"That woman wasn't nude! She had a diamond in her navel!"A woman wears prominent jewelry in such a way as to draw attention to what she's not wearing. Normally done with a necklace, probably because of just where that pendant is hanging, but can be any jewelry that draws attention to itself, such as dangly earings, bracelets and bangles, or a waist chain note . The appeal of this is that since the woman's body is adorned but not actually concealed she's showing herself off. A Sister Trope to Naked in Mink, Sexy Coat Flashing. Some kinds of Barely-There Swimwear are made with this in mind as well. As shown in the page image, this trope works well for a Reclining Reigner.
—How to Murder Your Wife
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- A number of women such as Akivasha, Thalis, Bêlit and many others had been depicted this manner in Conan comic adaptations and original stories.
- Dynamite Comics' Warlord of Mars adapts this look from John Carter of Mars very faithfully for both males and females.
- Chaos Comics: Purgatori's original costume after being turned into a vampire was nothing, but gold ornaments and pasties◊. Her modern costumes are comparatively more modest.
- Lisle's enormous torso-covering necklace in Death Becomes Her. Just about manages to cover her up, while always looking like it's about to fall open any second.
- The title/credits sequence to Diamonds Are Forever.
- And of course, Plenty O'Toole, initially with clothes, and later without clothes (and then she loses the diamonds after losing her clothes).
- Junebug in I'm Gonna Git You Sucka died from this.
- There is an allusion to this in Indiana Jones and the Temple of Doom:
Indiana Jones: Wear your jewels to bed, princess?Willie Scott: Yeah... and nothing else.
- In Titanic (1997), Rose (Kate Winslet) poses for her portrait nude, wearing only the Heart of the Ocean diamond necklace.
- In To Catch a Thief, when Francie (Grace Kelly) wants to seduce John (Cary Grant), who is a jewel thief, she wears a necklace to draw his attention to her cleavage (she normally doesn't wear jewelry). She does wear clothes, though, since the film was made in 1955.
- In Troy, Paris puts a necklace on Helen while she is otherwise nude.
- In Femme Fatale the jewel is the MacGuffin.
- A Fine Mess. Claudia (Maria Conchita Alonso) is seen wearing earrings while taking a bubble bath and talking with Spence on the phone, and arrives at Spence's apartment wearing earrings, a necklace and even rings on her fingers. The earrings and necklace are visible when she is on top of him in bed.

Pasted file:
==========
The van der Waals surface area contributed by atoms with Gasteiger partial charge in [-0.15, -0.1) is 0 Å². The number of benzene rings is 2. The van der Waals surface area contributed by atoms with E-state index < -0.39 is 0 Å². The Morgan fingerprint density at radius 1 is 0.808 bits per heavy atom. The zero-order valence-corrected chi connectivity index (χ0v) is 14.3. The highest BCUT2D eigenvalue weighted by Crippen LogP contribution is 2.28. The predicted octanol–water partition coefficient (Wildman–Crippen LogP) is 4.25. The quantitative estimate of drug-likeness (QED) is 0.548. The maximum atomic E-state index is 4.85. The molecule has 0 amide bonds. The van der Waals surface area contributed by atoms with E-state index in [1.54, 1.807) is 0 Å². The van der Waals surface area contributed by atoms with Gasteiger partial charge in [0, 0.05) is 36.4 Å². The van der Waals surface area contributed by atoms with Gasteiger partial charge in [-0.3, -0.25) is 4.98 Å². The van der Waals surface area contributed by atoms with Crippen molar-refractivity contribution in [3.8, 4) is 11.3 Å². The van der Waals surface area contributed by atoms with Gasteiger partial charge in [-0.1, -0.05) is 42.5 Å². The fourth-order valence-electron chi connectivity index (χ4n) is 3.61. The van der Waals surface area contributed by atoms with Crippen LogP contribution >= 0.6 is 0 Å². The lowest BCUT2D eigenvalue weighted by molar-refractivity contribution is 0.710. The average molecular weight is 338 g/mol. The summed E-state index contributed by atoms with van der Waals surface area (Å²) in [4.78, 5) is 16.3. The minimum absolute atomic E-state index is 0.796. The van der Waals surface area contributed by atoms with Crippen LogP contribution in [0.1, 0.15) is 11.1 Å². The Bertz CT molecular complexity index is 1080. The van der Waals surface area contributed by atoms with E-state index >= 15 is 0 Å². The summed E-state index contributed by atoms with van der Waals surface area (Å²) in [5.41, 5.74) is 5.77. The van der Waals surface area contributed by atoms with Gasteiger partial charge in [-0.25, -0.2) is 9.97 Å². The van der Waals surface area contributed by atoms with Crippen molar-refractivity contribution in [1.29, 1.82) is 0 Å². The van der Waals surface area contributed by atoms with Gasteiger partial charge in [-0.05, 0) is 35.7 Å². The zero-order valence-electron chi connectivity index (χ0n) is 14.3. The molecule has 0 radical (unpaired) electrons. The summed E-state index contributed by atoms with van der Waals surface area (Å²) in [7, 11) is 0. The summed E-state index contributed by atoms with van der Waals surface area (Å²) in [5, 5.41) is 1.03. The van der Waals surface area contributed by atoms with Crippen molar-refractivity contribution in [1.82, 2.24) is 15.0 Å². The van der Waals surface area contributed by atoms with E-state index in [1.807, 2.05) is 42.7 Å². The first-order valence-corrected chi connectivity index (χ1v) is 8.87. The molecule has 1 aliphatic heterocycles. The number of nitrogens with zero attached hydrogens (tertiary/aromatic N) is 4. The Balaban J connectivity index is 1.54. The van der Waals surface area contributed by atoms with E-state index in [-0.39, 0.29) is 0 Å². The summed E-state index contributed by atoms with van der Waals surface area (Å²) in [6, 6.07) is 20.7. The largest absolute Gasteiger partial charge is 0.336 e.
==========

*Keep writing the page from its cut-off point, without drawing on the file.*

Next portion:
- Then there's the scene in which Diabolik puts large emeralds on nude Eva's body in Danger: Diabolik.
- This is standard attire (male and female) in the John Carter of Mars novels.
- An occasional threat against a slave girl on Gor is that she will be sent out in public naked but adorned with jewelry, to prove that her master can afford to clothe her but has consciously decided against it.
- In Stephen King's Pet Sematary, when Louis buys his wife, Rachel, a sapphire necklace, she says that she will "take everything off except this."
- Dudley Pope's Buccaneer has a conversation between main character Ned Yorke, recently turned pirate, and his sweetheart in which she teases him that successful pirates can afford to dress their women "in ropes of pearls and gold bracelets!" His response:
"As soon as I can afford it, I will dress you in ropes of pearls and gold bracelets. And nothing else!"
She blushed and looked away. "So you have an added incentive to be successful!"
- In Robert E. Howard's "The Slithering Shadow", Conan the Barbarian, fleeing soldiers, runs in on a woman dressed like this. She uses a Trap Door on him.
- In The Hour of the Dragon Conan encounters a harem girl named Zenobia. She is described as wearing nothing but a wisp of silk twisted about her loins and "jeweled breast-plates."
- Same goes for pirate leader Belit, the self-styled Queen of the Black Coast in the eponymous story, clad in a silken girdle, sandals and unspecified "ornaments".
- The evil Queen Nakari in the Solomon Kane story The Moon Of Skulls is naked save for a skirt of ostrich feathers, rich golden bracelets and anklets and a plumed helmet. Which for a modern reader would simply convey a barbarian Queen of the Darkest Africa, but which was also typical for the attire of cabaret dancers and strippers of the 1930s◊, when the story was published. A period reader would understand the titillating allusion much better.
- In the Show Within a Show play in Book of the New Sun, Severian, Dorcas and Jolenta play what appears to be their culture's versions of Adam, Eve and Lilith. (OK, Lilith was never mentioned in the Bible, but you get the idea.) All three are naked, but Jolenta (who plays the Lilith equivalent) is wearing jewels.
- Discworld: The fantasy-barbarian-queen parody in The Colour of Magic is adorned like this, managing to impress both Hrun the Barbarian's libido and mercenary sensibilities at the same time.